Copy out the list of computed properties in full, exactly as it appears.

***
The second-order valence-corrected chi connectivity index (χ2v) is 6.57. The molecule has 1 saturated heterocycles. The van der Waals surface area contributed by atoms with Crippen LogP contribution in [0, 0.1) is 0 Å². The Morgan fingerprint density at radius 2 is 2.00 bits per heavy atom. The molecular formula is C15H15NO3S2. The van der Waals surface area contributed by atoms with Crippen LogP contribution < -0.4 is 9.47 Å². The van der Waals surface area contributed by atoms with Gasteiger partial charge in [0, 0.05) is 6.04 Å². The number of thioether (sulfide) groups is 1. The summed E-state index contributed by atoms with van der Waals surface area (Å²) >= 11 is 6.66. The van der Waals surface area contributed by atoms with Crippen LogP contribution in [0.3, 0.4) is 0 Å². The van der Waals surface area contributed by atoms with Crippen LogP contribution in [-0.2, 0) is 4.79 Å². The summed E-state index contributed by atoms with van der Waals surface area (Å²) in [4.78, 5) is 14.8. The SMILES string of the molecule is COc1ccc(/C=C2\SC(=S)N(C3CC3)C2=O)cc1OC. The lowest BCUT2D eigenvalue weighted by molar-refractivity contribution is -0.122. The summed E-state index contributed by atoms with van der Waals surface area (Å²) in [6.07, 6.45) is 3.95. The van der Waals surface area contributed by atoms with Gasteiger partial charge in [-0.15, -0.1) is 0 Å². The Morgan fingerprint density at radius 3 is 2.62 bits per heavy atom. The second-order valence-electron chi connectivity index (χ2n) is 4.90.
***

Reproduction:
The second-order valence-corrected chi connectivity index (χ2v) is 6.57. The molecule has 1 saturated heterocycles. The van der Waals surface area contributed by atoms with Crippen LogP contribution in [0, 0.1) is 0 Å². The Morgan fingerprint density at radius 2 is 2.00 bits per heavy atom. The molecular formula is C15H15NO3S2. The van der Waals surface area contributed by atoms with Crippen LogP contribution < -0.4 is 9.47 Å². The van der Waals surface area contributed by atoms with Gasteiger partial charge in [0, 0.05) is 6.04 Å². The number of thioether (sulfide) groups is 1. The summed E-state index contributed by atoms with van der Waals surface area (Å²) >= 11 is 6.66. The van der Waals surface area contributed by atoms with Crippen LogP contribution in [0.3, 0.4) is 0 Å². The van der Waals surface area contributed by atoms with Crippen LogP contribution in [-0.2, 0) is 4.79 Å². The summed E-state index contributed by atoms with van der Waals surface area (Å²) in [4.78, 5) is 14.8. The SMILES string of the molecule is COc1ccc(/C=C2\SC(=S)N(C3CC3)C2=O)cc1OC. The lowest BCUT2D eigenvalue weighted by molar-refractivity contribution is -0.122. The summed E-state index contributed by atoms with van der Waals surface area (Å²) in [6.07, 6.45) is 3.95. The van der Waals surface area contributed by atoms with Gasteiger partial charge in [-0.15, -0.1) is 0 Å². The Morgan fingerprint density at radius 3 is 2.62 bits per heavy atom. The second-order valence-electron chi connectivity index (χ2n) is 4.90.